Turning it into the sporty one-off pictured above was no walk in the park, of course, yet Tom and Pablo aced the customization process from start to finish! We’ll dive straight in since there’s a lot to cover here, and you’ll immediately notice that every piece of stock bodywork has been deleted by Diamond Atelier’s specialists.
Once the teardown was complete, the guys turned their attention straight to the footwear department. Gone are the DR650’s factory hoops, making way for a fresh pair of aftermarket substitutes that measure 17 inches at both ends. The rims have been laced to the stock wheel hubs, and they’re hugged by top-grade Racetec RR tires from Metzeler.
Diamond also got rid of the motorcycle’s OEM suspension hardware, replacing it with shorter 41 mm (1.6-inch) forks up north and a premium aftermarket shock absorber at six o’clock. To further improve the DR650’s handling characteristics, its new telescopic forks got fitted with modern internals before the suspension work was wrapped up.
Next, the main framework has been revised to bring about a sportier posture, while the subframe was ditched altogether in favor of a custom alternative. Look up close, and you’ll spot a discreet LED taillight recessed into the rearmost tip of the tubing – almost invisible when turned off, but as bright as you could want once it’s on.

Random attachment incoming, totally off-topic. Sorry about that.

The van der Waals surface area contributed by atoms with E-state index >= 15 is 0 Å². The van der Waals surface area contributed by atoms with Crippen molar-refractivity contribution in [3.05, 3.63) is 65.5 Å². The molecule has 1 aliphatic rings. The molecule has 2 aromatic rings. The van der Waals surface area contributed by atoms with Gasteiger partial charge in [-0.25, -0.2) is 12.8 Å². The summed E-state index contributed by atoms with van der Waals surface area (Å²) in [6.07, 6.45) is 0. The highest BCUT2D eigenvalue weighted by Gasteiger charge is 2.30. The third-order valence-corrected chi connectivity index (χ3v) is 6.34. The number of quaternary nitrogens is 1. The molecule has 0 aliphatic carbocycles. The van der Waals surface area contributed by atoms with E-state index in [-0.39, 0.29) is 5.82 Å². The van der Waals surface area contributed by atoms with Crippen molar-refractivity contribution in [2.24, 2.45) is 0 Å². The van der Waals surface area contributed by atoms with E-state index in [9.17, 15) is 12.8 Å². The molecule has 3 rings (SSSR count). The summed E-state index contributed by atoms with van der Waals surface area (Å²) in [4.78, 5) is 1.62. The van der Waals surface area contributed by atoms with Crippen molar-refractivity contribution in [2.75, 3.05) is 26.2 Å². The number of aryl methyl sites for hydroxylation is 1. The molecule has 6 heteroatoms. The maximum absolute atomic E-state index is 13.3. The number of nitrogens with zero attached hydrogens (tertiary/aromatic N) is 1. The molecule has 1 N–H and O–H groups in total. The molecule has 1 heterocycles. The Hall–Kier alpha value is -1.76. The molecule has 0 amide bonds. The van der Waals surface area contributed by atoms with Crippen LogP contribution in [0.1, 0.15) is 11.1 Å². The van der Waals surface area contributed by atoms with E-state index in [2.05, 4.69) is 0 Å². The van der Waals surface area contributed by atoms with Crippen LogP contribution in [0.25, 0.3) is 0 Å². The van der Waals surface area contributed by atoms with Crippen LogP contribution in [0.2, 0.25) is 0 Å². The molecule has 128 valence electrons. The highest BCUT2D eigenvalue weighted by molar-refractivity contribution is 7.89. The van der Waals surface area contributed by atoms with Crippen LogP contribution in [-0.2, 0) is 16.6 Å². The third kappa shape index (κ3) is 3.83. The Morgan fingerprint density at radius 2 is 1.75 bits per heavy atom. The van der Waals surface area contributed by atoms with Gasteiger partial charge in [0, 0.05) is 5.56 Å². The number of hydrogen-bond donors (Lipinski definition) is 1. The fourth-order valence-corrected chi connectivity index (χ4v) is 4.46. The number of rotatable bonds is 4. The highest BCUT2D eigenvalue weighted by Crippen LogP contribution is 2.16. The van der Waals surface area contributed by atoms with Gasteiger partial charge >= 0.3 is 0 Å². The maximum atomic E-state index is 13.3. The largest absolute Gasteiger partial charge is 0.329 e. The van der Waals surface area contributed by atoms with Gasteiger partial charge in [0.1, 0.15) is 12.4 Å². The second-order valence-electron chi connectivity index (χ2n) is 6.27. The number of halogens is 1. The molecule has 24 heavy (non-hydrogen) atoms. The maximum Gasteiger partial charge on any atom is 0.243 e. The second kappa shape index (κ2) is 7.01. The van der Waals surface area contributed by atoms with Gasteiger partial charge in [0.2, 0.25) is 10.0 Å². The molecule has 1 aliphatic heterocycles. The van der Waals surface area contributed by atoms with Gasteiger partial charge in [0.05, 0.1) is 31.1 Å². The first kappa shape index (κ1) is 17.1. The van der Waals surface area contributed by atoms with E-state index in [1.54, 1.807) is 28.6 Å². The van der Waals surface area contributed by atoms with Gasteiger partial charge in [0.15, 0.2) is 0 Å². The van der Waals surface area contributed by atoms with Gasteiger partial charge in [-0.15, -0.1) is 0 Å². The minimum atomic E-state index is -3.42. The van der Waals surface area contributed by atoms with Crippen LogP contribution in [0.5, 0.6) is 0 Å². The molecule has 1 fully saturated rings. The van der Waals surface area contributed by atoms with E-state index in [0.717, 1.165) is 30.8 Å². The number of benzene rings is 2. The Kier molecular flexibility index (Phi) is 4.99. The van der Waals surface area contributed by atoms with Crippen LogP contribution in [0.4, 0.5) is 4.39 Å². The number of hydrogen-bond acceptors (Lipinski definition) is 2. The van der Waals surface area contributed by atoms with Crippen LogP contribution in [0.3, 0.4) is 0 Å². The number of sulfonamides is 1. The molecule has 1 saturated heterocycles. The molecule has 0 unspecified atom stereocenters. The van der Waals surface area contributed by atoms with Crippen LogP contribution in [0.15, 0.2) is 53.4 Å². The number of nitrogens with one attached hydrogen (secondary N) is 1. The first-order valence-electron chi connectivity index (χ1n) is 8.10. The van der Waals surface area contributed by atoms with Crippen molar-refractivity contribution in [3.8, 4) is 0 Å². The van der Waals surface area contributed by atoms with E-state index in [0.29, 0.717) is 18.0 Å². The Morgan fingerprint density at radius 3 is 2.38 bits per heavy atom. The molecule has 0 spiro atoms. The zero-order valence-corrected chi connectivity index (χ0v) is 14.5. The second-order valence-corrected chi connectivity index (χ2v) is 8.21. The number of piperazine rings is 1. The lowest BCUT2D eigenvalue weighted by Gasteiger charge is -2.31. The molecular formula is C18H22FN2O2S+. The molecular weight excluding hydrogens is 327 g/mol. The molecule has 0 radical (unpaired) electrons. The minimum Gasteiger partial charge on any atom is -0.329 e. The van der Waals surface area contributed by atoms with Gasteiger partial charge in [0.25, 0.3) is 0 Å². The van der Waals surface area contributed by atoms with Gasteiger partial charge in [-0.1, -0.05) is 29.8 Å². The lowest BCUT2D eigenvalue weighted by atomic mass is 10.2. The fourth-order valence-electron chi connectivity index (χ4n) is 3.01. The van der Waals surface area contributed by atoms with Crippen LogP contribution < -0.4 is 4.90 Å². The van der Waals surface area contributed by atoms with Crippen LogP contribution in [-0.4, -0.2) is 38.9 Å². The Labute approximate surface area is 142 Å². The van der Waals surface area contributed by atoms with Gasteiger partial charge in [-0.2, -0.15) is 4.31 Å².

As far as bodywork goes, that vintage-looking gas tank was donated by an unidentified Honda from the seventies, and it now features a flush-mounted filler cap. We also find a groovy fairing with integrated LED lighting at the front and a pointy tail unit out back, both of which were made from scratch using metal sheet.
In between the fuel tank and tail, Diamond Atelier’s artisans placed an elegant solo seat upholstered in cowhide. The DR650’s cockpit houses digital Motogadget instrumentation and a custom top clamp, along with countless goodies from ABM’s catalog. These include clip-on handlebars, adjustable control levers, and new switchgear – all complemented by billet rear sets from the same brand at the back.
The electrical equipment was rewired through a Kellermann control module, which is hidden out of sight beneath the tank. After they’d rebuilt the specimen’s single-cylinder mill, Tom and his teammate finished it off with a K&N air filter and high-mounted exhaust plumbing that ends in a SuperTrapp muffler. Finally, there’s the paintwork – a mesmerizing black and grey mosaic accompanied by turquoise accents.